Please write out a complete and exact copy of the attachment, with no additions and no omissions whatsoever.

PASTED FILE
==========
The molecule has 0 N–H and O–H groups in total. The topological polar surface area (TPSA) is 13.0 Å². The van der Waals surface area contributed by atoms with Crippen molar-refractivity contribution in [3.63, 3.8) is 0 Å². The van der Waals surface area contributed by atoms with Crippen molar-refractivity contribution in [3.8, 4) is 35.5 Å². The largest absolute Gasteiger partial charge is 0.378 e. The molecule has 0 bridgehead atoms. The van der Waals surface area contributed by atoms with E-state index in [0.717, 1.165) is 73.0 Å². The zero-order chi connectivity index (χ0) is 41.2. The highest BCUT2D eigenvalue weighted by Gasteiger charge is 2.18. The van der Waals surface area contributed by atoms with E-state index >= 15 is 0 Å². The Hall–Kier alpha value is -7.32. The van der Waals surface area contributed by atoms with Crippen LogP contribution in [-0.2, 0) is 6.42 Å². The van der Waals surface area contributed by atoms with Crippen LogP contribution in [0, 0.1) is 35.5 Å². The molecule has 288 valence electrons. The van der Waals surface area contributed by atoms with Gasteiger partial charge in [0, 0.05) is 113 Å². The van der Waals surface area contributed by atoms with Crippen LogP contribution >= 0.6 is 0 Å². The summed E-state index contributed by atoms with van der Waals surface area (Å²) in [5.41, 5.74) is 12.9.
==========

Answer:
The molecule has 0 N–H and O–H groups in total. The topological polar surface area (TPSA) is 13.0 Å². The van der Waals surface area contributed by atoms with Crippen molar-refractivity contribution in [3.63, 3.8) is 0 Å². The van der Waals surface area contributed by atoms with Crippen molar-refractivity contribution in [3.8, 4) is 35.5 Å². The largest absolute Gasteiger partial charge is 0.378 e. The molecule has 0 bridgehead atoms. The van der Waals surface area contributed by atoms with E-state index in [0.717, 1.165) is 73.0 Å². The zero-order chi connectivity index (χ0) is 41.2. The highest BCUT2D eigenvalue weighted by Gasteiger charge is 2.18. The van der Waals surface area contributed by atoms with E-state index >= 15 is 0 Å². The Hall–Kier alpha value is -7.32. The van der Waals surface area contributed by atoms with Crippen LogP contribution in [-0.2, 0) is 6.42 Å². The van der Waals surface area contributed by atoms with Crippen LogP contribution in [0, 0.1) is 35.5 Å². The molecule has 288 valence electrons. The van der Waals surface area contributed by atoms with Gasteiger partial charge in [0, 0.05) is 113 Å². The van der Waals surface area contributed by atoms with Crippen LogP contribution >= 0.6 is 0 Å². The summed E-state index contributed by atoms with van der Waals surface area (Å²) in [5.41, 5.74) is 12.9.